Do you have a special library memory?
When I was a little girl my neighborhood in the Bronx had no library. Every week a bookmobile would come and I would take out as many books as possible. I am grateful for that bookmobile and I also wish that one of the librarians, who saw me every week, had taken an interest in me and guided my reading. This never happened, likely because it was the 1950s and I was a little black girl in an all-white neighborhood. I know the librarians at the Jones Library make connections with marginalized youth and others in need.
Is there a member of this community who has been instrumental to your writing?
For many years, I wrote with Pat Schneider in her weekly writing group for women. Her encouragement and that of the other women in the group made all the difference. I remember my last visit to Pat in the nursing home when I was still looking for a publisher. She did everything to make sure my book got published. Her mentorship meant so much and I miss her still.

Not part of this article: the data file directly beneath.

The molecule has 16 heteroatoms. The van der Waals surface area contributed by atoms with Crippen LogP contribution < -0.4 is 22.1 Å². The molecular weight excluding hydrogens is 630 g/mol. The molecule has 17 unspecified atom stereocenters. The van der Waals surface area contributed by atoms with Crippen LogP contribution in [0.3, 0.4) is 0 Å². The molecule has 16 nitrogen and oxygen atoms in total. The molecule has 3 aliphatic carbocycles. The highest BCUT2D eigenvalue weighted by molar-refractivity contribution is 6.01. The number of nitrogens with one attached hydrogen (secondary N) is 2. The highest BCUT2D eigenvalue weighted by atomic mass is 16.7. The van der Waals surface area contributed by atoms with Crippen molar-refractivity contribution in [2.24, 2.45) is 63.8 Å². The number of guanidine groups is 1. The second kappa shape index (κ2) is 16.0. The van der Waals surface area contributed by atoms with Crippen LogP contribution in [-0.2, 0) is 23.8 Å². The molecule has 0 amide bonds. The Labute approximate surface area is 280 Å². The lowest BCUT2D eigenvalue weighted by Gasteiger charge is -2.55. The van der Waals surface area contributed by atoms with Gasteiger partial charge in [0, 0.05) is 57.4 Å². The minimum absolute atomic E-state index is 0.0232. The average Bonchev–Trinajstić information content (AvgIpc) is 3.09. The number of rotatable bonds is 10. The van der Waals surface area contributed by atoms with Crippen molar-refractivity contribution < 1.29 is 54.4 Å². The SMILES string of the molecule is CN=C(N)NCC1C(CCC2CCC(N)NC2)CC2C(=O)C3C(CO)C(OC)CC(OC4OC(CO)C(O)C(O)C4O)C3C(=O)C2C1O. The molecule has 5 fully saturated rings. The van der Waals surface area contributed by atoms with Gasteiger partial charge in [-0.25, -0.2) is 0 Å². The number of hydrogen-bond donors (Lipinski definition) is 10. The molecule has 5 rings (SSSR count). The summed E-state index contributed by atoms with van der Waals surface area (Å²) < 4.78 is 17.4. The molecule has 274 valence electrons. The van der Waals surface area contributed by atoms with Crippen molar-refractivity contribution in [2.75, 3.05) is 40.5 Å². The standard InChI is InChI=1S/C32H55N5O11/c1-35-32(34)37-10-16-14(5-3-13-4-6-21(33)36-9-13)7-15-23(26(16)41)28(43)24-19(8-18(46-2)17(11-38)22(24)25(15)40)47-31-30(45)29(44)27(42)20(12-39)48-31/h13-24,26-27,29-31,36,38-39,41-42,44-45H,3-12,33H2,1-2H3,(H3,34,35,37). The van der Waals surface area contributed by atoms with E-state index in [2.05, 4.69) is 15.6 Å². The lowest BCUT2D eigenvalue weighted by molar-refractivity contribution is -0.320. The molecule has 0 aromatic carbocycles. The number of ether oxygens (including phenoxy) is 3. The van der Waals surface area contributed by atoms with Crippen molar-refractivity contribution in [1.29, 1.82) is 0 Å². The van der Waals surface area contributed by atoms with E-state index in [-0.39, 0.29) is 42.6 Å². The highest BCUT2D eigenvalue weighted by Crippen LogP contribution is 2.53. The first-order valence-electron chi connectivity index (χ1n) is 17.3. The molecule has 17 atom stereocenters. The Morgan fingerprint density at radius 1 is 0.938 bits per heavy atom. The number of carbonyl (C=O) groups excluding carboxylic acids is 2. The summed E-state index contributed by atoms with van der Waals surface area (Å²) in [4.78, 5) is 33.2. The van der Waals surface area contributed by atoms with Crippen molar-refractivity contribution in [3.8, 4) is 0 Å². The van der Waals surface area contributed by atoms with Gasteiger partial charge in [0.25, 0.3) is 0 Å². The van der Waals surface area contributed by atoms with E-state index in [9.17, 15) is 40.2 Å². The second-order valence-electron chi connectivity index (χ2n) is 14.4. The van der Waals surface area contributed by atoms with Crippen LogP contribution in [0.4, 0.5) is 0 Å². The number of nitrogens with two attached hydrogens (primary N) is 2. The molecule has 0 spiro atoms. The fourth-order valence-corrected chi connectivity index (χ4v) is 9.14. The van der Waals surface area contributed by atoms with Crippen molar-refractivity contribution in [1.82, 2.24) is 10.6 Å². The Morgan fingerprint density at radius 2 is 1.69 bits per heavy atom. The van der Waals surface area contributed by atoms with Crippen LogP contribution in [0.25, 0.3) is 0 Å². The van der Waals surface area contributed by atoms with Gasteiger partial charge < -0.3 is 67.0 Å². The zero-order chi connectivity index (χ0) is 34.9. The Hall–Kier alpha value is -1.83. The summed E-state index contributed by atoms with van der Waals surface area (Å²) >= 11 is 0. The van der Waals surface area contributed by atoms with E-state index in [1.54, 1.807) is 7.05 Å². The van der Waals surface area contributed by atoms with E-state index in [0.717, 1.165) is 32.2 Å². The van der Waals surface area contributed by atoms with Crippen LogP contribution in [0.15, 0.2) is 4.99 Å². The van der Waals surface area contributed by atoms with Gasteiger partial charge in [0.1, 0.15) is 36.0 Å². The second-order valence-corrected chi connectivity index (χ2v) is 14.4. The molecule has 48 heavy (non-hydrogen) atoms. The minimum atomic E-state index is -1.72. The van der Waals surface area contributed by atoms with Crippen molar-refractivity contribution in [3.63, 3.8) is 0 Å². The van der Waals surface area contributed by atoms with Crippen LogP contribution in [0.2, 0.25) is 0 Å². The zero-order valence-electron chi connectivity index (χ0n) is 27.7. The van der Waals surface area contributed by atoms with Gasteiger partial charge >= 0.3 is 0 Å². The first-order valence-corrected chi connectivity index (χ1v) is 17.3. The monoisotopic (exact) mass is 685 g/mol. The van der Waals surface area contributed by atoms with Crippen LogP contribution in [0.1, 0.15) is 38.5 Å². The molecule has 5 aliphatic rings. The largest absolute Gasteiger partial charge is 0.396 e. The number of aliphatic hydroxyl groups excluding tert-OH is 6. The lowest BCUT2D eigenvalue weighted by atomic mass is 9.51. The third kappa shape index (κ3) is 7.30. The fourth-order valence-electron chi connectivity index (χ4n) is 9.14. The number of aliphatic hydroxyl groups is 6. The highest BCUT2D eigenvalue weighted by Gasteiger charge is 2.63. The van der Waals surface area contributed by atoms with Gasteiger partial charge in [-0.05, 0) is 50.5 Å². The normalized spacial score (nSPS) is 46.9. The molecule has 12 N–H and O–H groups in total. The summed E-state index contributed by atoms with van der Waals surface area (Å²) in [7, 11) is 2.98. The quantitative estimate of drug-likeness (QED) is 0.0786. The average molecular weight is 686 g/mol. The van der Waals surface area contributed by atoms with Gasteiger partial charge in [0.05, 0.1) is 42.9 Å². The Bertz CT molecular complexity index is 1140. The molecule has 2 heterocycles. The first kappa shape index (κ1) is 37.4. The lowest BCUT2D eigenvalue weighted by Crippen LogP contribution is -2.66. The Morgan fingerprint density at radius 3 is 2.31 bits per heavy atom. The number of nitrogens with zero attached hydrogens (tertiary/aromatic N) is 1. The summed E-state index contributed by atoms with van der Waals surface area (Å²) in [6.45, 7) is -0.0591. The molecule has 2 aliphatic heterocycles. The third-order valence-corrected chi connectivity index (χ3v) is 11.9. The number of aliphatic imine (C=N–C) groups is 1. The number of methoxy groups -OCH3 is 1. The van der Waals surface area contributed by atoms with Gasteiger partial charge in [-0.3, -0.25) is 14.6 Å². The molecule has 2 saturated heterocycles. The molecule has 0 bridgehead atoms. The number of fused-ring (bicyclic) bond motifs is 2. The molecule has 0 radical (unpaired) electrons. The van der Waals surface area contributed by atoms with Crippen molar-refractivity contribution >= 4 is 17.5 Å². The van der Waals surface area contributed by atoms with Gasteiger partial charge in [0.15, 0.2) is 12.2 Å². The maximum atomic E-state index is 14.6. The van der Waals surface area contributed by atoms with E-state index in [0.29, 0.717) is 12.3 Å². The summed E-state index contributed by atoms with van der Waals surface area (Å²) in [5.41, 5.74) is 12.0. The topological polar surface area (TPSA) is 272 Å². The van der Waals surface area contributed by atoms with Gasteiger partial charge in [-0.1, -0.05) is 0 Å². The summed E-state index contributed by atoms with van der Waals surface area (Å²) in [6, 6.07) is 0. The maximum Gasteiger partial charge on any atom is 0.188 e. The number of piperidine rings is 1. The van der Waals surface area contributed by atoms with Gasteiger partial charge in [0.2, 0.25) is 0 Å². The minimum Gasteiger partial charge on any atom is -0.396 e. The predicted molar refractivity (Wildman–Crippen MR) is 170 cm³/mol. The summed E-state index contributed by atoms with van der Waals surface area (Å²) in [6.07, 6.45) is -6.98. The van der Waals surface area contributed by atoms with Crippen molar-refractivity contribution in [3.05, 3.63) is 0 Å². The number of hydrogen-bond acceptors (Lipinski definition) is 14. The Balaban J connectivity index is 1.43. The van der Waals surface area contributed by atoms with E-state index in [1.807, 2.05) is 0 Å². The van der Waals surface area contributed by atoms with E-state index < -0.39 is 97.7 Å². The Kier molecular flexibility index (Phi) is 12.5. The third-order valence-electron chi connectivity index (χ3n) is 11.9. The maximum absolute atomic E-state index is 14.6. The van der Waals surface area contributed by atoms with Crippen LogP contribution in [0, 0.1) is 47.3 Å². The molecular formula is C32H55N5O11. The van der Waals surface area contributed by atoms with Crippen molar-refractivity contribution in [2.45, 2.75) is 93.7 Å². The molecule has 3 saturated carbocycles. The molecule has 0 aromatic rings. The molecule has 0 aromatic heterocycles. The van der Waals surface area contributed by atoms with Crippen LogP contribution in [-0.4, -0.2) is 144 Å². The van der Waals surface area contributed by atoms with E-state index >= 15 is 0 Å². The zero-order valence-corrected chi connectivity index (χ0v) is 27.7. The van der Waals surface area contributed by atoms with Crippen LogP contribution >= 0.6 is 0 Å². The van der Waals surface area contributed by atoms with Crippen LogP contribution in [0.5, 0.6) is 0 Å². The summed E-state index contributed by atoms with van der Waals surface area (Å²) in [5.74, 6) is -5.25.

Do you have a favorite book that is set in or is about the Pioneer Valley or New England?
Little Women by Louisa May Alcott. Like many other young women of my generation who wanted to be writers, I was inspired by Jo March. I also believe that somewhere in that story lay the roots of my feminism.
Why did you write your new book?
I wrote this book so that young women of color and other young activists would know about their foremothers and the work we did for social change and intersectionality in the 1970s. Much has been written about The Third World Women's Alliance, but I want young women to hear the story from the women who lived it. This book is meant to inform and inspire action for equity and justice.
Patricia's Favorite Books (with her comments)
I read a lot of non-fiction and love memoir, in particular. The books I’ve listed, in different ways, have opened a path for me and mirrored back to me who I am and what I care about.
[NOTE: Song in a Weary Throat: Memoir of an American Pilgrimage by Pauli Murray was later reissued as Pauli Murray: The Autobiography of a Black Activist, Feminist, Lawyer, Priest, and Poet.]